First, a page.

Tuesday, August 2, 2011

Acupuncture For Fabric

I am having a blast this week. All of my work is done for the time being, I don't have any magazine deadlines for an entire month (yay!) and I don't have any quilt shows for two months. (more yay!) However, I do have to go shoot some episodes of Linda Taylor's Longarm Quilting Show out in Jackson Hole WY later this month, and that means I'm going to need a new quilt. Woohoo!

Since two of my episodes will focus on using templates while quilting, I wanted to make a template-friendly quilt and decided to go with a Drunkard's Path variation. I know, you're all thinking "Oh, scary! Curvy blocks!" but really, they're not a big deal if you know what to do. With curvy blocks, there are really only 2 big rules, and I'll tell you about both of them.

The quilt will be made from gorgeous mouthwatering batiks from Sew Batik I LOVE THEIR FABRICS!!! They are batiks, but they aren't the stiff gross kind of batik that feels more like modified cardboard than fabric. They are soft, drapeable, beautifully handcrafted fabrics that stitch up beautifully. I really enjoy working with them a lot. The black fabric is a hand-dyed fabric, also from Sew Batik, called Tuxedo. It's a fabulous black. Deep, rich, solid black that makes those bright batiks go pop! I'll quilt the quilt with a selection of YLI threads and will tell you specifically what I use when it comes time to quilt.

If it looks like I'm performing acupuncture on my fabric, it's because I sort of am. When making blocks with curved seams, like these Drunkard's Path blocks, it's crucial that you pin. A lot. I mean really a lot. You're dealing with fabric cut on the bias, which stretches. You're trying to ease in fullness, which stretches. You're trying to go around curves, which stretches. If you want to achieve smooth curves without any herky-jerky angularity, you have to pin because, IMO, it's the only way to deal with all of that stretching and still get a precise finish. Yes, I know that there are presser feet for my machine that will help me stitch curves faster, and yes, I have one of those feet, but I don't use it because I get better results with pinning. Pinning is not thrilling, but nothing beats the results. I grab all of my blocks, curl up on the couch with a big pincushion full of super-thin pins, plug in a movie and sit and pin. It's relaxing, it's entertaining, and I end up with very accurately pieced quilts, so I'm happy.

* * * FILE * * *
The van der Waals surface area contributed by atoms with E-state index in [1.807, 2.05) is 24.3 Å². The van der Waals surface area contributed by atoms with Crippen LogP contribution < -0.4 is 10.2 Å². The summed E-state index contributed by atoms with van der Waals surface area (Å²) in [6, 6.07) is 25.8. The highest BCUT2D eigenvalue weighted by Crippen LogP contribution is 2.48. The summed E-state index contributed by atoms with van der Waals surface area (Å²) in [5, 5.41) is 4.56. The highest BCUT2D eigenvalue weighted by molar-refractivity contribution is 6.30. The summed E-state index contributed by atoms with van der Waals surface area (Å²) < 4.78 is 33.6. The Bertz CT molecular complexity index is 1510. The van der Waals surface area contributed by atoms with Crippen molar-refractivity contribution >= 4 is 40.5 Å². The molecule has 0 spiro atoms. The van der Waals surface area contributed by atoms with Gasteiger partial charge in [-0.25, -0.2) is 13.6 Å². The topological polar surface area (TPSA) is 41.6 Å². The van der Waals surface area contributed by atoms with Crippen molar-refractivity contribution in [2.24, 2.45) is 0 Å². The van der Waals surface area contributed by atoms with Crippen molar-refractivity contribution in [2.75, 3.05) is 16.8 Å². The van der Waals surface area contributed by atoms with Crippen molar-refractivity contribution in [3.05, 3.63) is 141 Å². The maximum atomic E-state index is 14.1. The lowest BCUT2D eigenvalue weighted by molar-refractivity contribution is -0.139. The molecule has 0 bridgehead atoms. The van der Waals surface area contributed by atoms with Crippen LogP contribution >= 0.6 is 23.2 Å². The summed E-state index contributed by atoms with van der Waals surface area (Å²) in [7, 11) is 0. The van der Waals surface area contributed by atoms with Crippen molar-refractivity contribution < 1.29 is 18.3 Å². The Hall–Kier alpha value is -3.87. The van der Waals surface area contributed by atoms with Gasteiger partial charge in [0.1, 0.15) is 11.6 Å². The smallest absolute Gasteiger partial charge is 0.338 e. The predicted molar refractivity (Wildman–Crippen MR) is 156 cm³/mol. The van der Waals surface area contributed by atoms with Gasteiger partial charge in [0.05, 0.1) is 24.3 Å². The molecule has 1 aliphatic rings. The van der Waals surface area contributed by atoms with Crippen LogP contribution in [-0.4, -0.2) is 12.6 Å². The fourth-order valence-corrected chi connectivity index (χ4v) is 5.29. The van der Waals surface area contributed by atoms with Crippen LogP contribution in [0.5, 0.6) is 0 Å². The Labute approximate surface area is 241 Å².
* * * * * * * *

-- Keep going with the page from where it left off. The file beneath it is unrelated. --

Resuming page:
If pinning is #1 on the list of Important Rules For Blocks With Curves, proper pressing is definitely #2. You want to take your time, use some sort of a pressing surface that has straight lines that can be used to keep the lines of your blocks straight (I am using a June Taylor pressing board meant for heirloom sewers), use a good hot iron that will give you a crisp press and above all DON'T STRETCH ANYTHING! You want to press straight down and straight back up, not scrub with the iron as if you were cleaning the kitchen floor.

To keep myself from getting bored and racing through the pressing, I like to watch movies. As I was taking this picture, I was watching A Few Good Men and it was the part where Jack Nicholson was on the witness stand.

"You can't HANDLE the seam allowances!"

I just love that movie.



And here's what the finished block looks like! I'll need 16 of these blocks, 16 blocks with a black circle surrounded by batiks, 4 large pink/orange/gold batik circles surrounded by black and 1 large black circle surrounded by pink/orange/gold batiks. Does anyone want to guess what the finished quilt will look like?

1 comment:

  1. I can't imagine how it will look, except gorgeous! Looking forward to seeing it. And the quilting!!

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